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Hong Kong Chicken

Image for Hong Kong Chicken


Yield: 24 servings

kikkoman products used:


Marinated Chicken:
3/4 cup Kikkoman Soy Sauce
10 ounces sugar
12 pounds boneless, skinless chicken breasts

Peanut Sauce:
3 quarts coconut milk
2 pounds creamy peanut butter
1 1/2 cups Kikkoman Preservative-Free Non-GMO Toasted Sesame Oil
1 1/3 cups Kikkoman Soy Sauce
3/4 cup honey
1/2 cup lime juice
4 ounces ginger, finely chopped
1/4 cup chopped cilantro
1 tablespoon red pepper flakes

1 1/2 cups vegetable oil
3 pounds red bell peppers, thinly sliced
1 1/2 pounds button mushrooms, thinly sliced
1/2 cup finely chopped garlic
3 ounces sliced scallions
3 pounds dry angel hair pasta, cooked according to package directions
bean sprouts, sliced scallions and cilantro sprigs, as needed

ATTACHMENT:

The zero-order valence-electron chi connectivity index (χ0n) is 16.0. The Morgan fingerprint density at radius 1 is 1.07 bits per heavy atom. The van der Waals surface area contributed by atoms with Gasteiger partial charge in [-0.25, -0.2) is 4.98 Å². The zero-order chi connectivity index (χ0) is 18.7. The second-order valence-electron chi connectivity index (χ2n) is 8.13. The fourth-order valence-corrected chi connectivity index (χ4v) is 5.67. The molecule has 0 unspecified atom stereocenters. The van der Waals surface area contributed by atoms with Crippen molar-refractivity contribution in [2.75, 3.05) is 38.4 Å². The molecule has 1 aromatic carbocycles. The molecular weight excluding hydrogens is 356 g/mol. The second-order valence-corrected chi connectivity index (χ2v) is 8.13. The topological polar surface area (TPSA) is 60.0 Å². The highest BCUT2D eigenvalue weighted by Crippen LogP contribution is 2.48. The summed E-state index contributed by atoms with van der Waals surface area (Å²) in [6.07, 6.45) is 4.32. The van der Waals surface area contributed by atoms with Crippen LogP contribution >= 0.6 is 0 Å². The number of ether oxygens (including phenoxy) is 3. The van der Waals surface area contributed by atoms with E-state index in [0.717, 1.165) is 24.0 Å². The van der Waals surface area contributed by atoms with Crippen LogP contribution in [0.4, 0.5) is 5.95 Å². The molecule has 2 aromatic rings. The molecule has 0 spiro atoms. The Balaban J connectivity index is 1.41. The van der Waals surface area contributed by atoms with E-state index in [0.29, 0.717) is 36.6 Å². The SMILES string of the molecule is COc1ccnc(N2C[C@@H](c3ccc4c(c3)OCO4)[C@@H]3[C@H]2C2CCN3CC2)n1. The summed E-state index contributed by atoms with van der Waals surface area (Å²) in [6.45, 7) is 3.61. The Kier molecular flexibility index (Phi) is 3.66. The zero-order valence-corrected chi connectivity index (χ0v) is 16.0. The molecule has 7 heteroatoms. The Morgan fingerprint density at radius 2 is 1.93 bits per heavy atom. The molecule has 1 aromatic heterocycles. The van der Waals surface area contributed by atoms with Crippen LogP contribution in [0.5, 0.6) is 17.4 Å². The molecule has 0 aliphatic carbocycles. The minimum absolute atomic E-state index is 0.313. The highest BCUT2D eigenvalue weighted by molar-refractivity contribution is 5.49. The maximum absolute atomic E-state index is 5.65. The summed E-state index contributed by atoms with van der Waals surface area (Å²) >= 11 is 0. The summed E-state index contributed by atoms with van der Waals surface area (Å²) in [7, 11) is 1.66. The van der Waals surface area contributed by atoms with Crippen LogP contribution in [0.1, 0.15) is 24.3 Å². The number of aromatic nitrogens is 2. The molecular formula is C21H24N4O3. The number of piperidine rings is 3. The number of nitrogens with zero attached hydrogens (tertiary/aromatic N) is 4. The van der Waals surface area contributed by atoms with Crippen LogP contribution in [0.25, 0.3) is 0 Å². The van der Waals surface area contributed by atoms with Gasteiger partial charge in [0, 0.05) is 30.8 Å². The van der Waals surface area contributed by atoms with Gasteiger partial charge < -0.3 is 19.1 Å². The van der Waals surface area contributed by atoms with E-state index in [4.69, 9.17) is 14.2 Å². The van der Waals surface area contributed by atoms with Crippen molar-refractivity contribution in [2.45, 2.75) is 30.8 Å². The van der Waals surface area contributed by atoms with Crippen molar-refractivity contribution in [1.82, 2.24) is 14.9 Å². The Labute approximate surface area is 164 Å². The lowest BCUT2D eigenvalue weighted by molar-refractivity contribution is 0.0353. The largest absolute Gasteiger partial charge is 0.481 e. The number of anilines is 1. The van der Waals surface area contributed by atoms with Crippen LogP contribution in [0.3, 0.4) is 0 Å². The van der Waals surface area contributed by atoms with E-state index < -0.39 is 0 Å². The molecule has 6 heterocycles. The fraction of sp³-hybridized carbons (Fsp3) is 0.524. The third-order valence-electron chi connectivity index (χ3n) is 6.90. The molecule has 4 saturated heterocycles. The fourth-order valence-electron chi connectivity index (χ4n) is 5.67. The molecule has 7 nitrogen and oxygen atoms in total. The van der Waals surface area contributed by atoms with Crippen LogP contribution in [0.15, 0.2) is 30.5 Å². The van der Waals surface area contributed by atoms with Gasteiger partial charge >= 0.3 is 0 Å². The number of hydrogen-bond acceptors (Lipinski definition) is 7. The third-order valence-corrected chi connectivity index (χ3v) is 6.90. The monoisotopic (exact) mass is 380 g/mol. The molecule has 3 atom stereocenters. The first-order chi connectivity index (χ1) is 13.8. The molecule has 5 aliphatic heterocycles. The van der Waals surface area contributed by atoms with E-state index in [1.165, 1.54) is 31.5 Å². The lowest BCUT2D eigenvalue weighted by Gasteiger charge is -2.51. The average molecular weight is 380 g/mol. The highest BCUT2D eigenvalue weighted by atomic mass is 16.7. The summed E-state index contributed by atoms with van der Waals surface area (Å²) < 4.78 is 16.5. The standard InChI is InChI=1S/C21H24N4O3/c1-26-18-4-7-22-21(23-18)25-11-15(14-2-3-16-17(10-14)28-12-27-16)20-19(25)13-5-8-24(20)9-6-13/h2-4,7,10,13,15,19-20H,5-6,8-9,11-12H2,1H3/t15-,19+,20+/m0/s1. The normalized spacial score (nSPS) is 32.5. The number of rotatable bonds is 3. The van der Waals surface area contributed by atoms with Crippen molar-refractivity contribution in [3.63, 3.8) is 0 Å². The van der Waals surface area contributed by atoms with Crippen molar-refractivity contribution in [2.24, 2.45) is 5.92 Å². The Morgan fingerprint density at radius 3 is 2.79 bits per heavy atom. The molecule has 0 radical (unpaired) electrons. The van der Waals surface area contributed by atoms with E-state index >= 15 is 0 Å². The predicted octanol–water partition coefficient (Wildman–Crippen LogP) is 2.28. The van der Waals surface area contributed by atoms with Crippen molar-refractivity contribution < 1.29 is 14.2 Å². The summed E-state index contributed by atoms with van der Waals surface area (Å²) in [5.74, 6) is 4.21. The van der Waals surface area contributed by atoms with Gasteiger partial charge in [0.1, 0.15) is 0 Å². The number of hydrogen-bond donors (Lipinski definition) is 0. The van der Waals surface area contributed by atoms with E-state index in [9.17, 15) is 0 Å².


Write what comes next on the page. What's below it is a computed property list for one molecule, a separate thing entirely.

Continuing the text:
To marinate chicken: In bowl, combine soy sauce and sugar; set aside. Cut chicken into 1-inch pieces and place in non-reactive container. Pour soy sauce mixture over chicken; turn to coat. Cover and refrigerate 2 to 3 hours.

To make Peanut Sauce: In bowl, whisk together coconut milk, peanut butter, sesame oil, soy sauce, honey, lime juice, ginger, cilantro and pepper flakes until well blended. Cover and refrigerate. (Yield: 19 cups)

For each serving, to order: In large skillet or wok, heat 1 tablespoon oil over medium-high heat until hot. Stir-fry 8 ounces chicken 4 to 5 minutes or until no longer pink in center. Remove from pan; set aside. In same skillet, stir-fry 2 ounces bell peppers, 1 ounce mushrooms, 1 teaspoon garlic and 1/8 ounce scallions for 4 to 5 minutes or until vegetables are barely tender. Stir in chicken and 3/4 cup Peanut Sauce. Gently stir in 3 ounces cooked pasta; cook until pasta is heated through and sauce is absorbed. Garnish with bean sprouts, scallions and cilantro sprigs.

Recipe Courtesy Lilly’s Dim Sum, Then Some (Little Rock, AR)


Even people who love soy sauce and use it all the time are often surprised to learn what it is and how it’s made. We make ours from just four simple ingredients—water, soybeans, wheat, and salt. Those ingredients are transformed through a traditional brewing process—much like making wine or beer—that has remained unchanged for centuries.

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